Sullivan, Froomkin, Hiatt, Iran and AIPAC

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The incipient Iranian revolution has upset certain political categories at home, two to be exact: Scowcroftian realism and liberal interventionism (a/k/a neoconservatism). Both, IMHO, are inadequate to the current crisis. The bloodcurdling scenes of oppression on the streets of Teheran betray the limits of cold-hearted realism as an American doctrine: It is not who we are, to stand idly by. Realists believe that power, and power only, has salience in international relations, but American conceptions of right and wrong clearly do as well, and always have.

On the other side of the ledger, it seems as if some neoconservatives are demanding that Barack Obama do more than he's doing simply because that's what we Americans are supposed to do: More. This seems like an unwise strategy; the smartest strategy would be to follow the lead of the Iranian protesters. If they seem to need more American moral support, or other kinds of support, then we should reconsider. But Obama's strategy so far seems basically correct: He probably could give more direct and enthusiastic rhetorical support to the demonstrators than he's been giving, precisely because he's Barack Obama and could get away with it. But the idea that we should rush in and do something makes little sense at the moment. The overarching goal is to see the birth of a democratic Iran, not to make ourselves feel good, or get in the way.

That said, the liberal interventionist/neoconservative position is the easier one to understand, because it is the more human response. This has been my colleague Andrew Sullivan's basic response.  He's done a phenomenal job of covering the chaos in Iran, but every so often he feels a need to throw an elbow at neoconservatives and at AIPAC, for no apparent reason, except to distance himself from people who, in the main, would like to see Ahmadinejad, to borrow a phrase, wiped off the map, just as Andrew would. Such was the case yesterday, when Andrew responded to the firing of Dan Froomkin, the liberal Washington Post.com columnist, by writing, among other things, that "maybe the quality of (Froomkin's) free-lancing was showing up the hackneyed AIPAC boilerplate they publish every day on their op-ed page." He went on to write, in reference to Froomkin's recent argument with Charles Krauthammer about torture, "Exposing the torture-monger Krauthammer would almost certainly have enraged (editorial page editor Fred) Hiatt. They look after their own the neocons."

 For the record, I like Froomkin's column, read it often, and am sorry to see it go, but I don't know what this controversy has to do with Krauthammer (with whom Sullivan is in fundamental agreement on the righteousness and importance of the Iranian revolution) and I certainly don't know what this has to do with AIPAC, which, as far as I can tell, hasn't lobbied the Hill on this current Iran crisis and hasn't issued any statements at all about it. I think Andrew's attacks on Fred Hiatt, neoconservatives and AIPAC are a manifestation of the aforementioned category confusion. In any case, since I can't figure out Andrew's post, I asked Fred Hiatt if he could. He sent me this response:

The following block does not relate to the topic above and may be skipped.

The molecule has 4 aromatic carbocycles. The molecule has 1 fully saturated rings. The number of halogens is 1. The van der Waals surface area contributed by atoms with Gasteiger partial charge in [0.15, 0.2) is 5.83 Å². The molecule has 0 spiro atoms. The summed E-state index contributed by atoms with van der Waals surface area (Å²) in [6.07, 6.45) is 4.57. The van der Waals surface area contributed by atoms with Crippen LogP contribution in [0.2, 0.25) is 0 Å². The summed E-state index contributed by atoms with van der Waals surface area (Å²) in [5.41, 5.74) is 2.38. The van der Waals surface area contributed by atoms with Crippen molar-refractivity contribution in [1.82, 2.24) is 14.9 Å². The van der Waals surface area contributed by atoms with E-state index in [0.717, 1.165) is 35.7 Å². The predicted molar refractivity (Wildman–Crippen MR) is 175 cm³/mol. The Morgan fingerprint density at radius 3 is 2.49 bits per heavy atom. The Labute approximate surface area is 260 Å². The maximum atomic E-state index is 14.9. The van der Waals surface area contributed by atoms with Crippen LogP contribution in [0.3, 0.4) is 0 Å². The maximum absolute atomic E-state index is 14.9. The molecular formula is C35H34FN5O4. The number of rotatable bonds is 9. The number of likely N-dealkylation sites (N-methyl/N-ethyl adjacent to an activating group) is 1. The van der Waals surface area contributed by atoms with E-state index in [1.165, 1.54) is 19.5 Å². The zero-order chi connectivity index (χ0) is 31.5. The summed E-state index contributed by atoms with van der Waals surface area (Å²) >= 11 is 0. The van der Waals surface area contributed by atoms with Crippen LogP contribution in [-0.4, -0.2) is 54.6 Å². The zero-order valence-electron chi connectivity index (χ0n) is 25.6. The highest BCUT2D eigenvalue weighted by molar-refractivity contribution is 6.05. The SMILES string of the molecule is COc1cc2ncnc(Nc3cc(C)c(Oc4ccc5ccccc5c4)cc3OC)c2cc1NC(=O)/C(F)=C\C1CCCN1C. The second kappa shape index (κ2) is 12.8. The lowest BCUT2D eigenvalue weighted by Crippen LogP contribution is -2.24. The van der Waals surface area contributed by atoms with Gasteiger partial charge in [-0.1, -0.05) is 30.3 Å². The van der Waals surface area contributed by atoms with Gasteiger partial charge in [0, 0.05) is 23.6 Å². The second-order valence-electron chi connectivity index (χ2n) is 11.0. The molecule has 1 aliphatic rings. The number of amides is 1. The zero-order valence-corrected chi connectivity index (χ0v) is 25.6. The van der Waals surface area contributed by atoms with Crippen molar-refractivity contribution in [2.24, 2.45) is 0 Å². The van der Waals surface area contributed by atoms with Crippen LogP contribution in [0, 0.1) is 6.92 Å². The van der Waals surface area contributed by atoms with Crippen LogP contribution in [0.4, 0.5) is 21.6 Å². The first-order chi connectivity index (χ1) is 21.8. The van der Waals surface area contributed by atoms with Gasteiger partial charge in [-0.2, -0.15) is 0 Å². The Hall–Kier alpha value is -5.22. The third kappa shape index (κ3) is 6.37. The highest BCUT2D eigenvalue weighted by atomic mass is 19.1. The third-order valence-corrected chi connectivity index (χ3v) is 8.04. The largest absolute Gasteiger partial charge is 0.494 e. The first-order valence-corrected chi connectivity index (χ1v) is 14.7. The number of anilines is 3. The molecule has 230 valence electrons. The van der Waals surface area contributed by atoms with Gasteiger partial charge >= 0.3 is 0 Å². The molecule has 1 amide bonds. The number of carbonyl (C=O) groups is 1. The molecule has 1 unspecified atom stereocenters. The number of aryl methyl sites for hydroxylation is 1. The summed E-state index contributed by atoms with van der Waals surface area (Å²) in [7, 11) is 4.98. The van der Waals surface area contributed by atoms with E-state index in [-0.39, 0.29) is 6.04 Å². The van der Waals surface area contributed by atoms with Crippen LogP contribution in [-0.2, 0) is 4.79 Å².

"It is so incoherent, it's hard to know how to comment. But I will try. He says I was acting on neocon orders when we published a piece suggesting that Ahmadinejad may have actually had popular support. But elsewhere I am being attacked for publishing ostensibly neocon pieces criticizing Obama for not supporting Ahmadenejad's opposition. It's hard to see how both could be true.

I had forgotten until today that Dan (Froomkin) had gone after Charles (Krauthammer), which Sullivan says 'almost certainly' would have 'enraged' me. If Andrew wants to know whether it enraged me, why does he not call and ask? That's called reporting, and I would be happy to tell him. In fact nothing pleases me more than when our columnists engage with each other, in print or on Post Partisan, as any of them could tell you. It's good for traffic, and it makes for lively debate.

The disappointingly dull truth is that the decision not to renew Dan's contract--which was not made by me, but which I supported--was based on viewership data, budget constraints and judgments about how well the column was or was not adapting to a new era."

 I'm guessing Andrew will probably have a response to Hiatt's criticism.

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Jeffrey Goldberg is a national correspondent for The Atlantic and a recipient of the National Magazine Award for Reporting. He is the author of Prisoners: A Story of Friendship and Terror. More

Before joining The Atlantic in 2007, Goldberg was a Middle East correspondent, and the Washington correspondent, for The New Yorker. He was previouslly a correspondent for The New York Times Magazine and New York magazine. He has also written for the Jewish Daily Forward and was a columnist for The Jerusalem Post.

Goldberg's book Prisoners was hailed as one of the best books of 2006 by the Los Angeles Times, The New York Times, The Washington Post, Slate, The Progressive, Washingtonian magazine, and Playboy. He received the 2003 National Magazine Award for Reporting for his coverage of Islamic terrorism and the 2005 Anti-Defamation League Daniel Pearl Prize. He is also the winner of the International Consortium of Investigative Journalists prize for best international investigative journalist; the Overseas Press Club award for best human-rights reporting; and the Abraham Cahan Prize in Journalism.

In 2001, Goldberg was appointed the Syrkin Fellow in Letters of the Jerusalem Foundation, and in 2002 he became a public-policy scholar at the Woodrow Wilson International Center for Scholars in Washington, D.C.

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